Editorial: Direct and Inverse Comorbidities Between Complex Disorders
- 1Department of Medicine, University of Valencia/CIBERSAM and INCLIVA Health Research Institute, Valencia, Spain
- 2Aix Marseille Université, CNRS, Centrale Marseille, I2M UMR 7373, Marseille, France
The Editorial on the Research Topic
Direct and Inverse Comorbidities Between Complex Disorders
Comorbidity and multimorbidity, defined as the presence of more than one disease in individuals, have emerged as a major challenge in the last decade (Valderas et al., 2009). Indeed, researchers, health professionals, healthcare managers and policy makers, and patients and citizens are lagging behind considering the comorbidity scenario, as illustrated by the paucity of documentation concerning interventions in people with multiple conditions (Smith et al., 2012). There is a clear need to better understand disease-disease relationships, in order to better organize and provide care, but also to develop appropriate research models. We can first characterize direct multimorbidity (higher-than-expected co-occurrence of diseases) and inverse multimorbidity (lower-than-expected co-occurrence of diseases). Examples of such disease associations include for instance diabetes mellitus associated with increased co-occurrence of depression (Rotella and Mannucci, 2013), or Alzheimer's disease associated with decreased co-occurrence of cancers (Catalá-López et al., 2014).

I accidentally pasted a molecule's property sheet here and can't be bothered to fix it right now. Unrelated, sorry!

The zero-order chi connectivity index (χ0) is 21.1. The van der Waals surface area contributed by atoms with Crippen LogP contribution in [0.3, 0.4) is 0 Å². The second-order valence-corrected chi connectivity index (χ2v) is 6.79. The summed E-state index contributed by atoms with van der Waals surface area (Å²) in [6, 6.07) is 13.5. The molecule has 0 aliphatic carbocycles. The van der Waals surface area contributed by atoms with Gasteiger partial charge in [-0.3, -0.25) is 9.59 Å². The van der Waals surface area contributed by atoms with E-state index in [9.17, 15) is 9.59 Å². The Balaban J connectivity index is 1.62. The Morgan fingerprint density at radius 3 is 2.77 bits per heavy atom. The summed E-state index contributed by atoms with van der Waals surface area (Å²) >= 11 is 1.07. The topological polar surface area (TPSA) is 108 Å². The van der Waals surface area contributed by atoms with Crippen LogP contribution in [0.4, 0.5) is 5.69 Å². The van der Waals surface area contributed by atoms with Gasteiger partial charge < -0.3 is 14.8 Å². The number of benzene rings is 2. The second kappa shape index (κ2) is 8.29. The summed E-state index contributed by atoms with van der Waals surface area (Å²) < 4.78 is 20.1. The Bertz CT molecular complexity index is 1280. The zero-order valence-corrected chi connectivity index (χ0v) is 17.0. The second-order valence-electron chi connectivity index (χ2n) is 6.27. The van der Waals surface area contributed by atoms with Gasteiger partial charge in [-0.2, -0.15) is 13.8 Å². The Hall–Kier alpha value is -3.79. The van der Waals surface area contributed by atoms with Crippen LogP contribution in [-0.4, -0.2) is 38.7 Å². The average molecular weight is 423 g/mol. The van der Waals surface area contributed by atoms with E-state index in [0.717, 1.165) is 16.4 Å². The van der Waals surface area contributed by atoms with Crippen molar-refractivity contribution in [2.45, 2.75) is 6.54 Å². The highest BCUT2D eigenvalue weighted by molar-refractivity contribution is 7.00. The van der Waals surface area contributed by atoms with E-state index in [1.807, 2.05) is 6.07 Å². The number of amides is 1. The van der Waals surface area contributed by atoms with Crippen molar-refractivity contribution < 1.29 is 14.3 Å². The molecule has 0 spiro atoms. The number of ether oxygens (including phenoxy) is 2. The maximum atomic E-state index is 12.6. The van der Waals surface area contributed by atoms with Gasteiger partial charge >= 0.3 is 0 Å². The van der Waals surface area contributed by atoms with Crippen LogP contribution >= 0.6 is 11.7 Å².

The seven articles published in this Research Topic “Direct and Inverse Comorbidities between Complex Disorders” are a step toward better understanding the complex relationships between diseases. Indeed, a large variety of approaches were assembled, spanning research fields such as bioinformatics to epidemiology, and diseases such as Alzheimer's or Malaria.